How To Make Cities More Resilient A Handbook For Local Government Leaders

United Nations
2012
26462_handbookfinalonlineversion.pdf

How To Make Cities More Resilient
A Handbook For Local Government Leaders
A contribution to the global campaign 2010-2015
Making Cities Resilient – My City is Getting Ready !

This Handbook for Local Government Leaders provides mayors, governors, ouncillors and others with a generic framework for risk reduction and points to good practices and tools that are already being applied in different cities for that purpose. It responds to the following key questions : WHY building disaster resilience is beneficial ; WHAT kind of strategies and actions are required ; and HOW to go about the task. Because cities, towns and municipalities differ in size, social, economic and cultural profiles and exposure to risk, each one will approach the tasks differently.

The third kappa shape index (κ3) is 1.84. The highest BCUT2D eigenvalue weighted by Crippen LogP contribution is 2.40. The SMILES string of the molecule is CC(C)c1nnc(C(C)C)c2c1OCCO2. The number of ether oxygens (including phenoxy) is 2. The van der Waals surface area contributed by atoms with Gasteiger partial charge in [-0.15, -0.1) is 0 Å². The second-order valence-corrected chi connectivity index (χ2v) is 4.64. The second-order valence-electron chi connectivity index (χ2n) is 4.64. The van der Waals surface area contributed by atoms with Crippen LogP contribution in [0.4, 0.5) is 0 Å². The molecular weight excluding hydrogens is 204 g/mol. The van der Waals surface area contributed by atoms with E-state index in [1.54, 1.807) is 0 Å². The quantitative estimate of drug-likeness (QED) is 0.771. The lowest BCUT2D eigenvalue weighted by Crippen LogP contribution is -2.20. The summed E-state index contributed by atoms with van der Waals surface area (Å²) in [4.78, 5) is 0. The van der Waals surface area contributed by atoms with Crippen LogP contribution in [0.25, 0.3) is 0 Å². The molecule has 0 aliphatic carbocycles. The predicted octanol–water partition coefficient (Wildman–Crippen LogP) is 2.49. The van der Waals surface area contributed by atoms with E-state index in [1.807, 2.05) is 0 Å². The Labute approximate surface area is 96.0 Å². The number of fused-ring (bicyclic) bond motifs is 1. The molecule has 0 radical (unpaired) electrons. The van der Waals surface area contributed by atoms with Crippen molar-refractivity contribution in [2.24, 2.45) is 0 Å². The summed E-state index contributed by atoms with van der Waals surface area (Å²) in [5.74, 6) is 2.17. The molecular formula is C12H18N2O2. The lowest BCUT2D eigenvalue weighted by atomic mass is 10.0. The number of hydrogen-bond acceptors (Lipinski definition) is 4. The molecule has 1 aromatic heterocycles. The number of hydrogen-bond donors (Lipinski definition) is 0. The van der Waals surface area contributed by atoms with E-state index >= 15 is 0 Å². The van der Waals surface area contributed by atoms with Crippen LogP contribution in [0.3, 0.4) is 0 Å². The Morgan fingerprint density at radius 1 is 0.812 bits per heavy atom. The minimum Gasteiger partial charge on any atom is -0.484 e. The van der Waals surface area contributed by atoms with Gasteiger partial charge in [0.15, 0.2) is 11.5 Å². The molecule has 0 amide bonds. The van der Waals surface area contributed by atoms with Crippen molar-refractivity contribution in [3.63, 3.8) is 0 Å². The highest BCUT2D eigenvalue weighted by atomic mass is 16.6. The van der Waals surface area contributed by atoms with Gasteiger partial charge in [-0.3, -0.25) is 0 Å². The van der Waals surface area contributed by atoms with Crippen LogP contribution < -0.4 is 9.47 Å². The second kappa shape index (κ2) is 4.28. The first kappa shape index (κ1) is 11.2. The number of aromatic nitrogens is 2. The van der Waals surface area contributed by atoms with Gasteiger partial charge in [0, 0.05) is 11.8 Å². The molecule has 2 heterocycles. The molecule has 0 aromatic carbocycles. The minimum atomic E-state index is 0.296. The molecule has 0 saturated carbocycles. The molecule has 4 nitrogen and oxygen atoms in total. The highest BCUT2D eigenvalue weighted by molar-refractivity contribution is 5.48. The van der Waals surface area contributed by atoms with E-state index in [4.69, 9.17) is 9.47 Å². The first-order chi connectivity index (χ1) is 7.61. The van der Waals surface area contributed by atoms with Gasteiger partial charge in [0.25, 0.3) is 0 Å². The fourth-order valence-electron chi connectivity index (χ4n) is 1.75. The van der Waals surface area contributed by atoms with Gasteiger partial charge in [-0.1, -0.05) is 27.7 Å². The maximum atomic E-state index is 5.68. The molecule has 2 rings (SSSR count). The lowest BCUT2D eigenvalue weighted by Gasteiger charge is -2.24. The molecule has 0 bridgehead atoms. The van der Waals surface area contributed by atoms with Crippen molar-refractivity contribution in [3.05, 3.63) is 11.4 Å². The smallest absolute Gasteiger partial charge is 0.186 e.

Hubert Mazurek

Making Cities Resilient Report 2012

UNISDR
2012
28240_rcreport.pdf

At the outset, the Campaign defined a resilient city as one where :
• Disasters are minimized because the population lives in homes and communities with organized services and infrastructure that adhere to sensible building codes ; without informal settlements built on flood plains or steep slopes because no other land is available.
• An inclusive, competent and accountable local government is concerned about sustainable urbanization and that commits the necessary resources to develop capacities to manage and organize itself before, during and after a natural hazard event.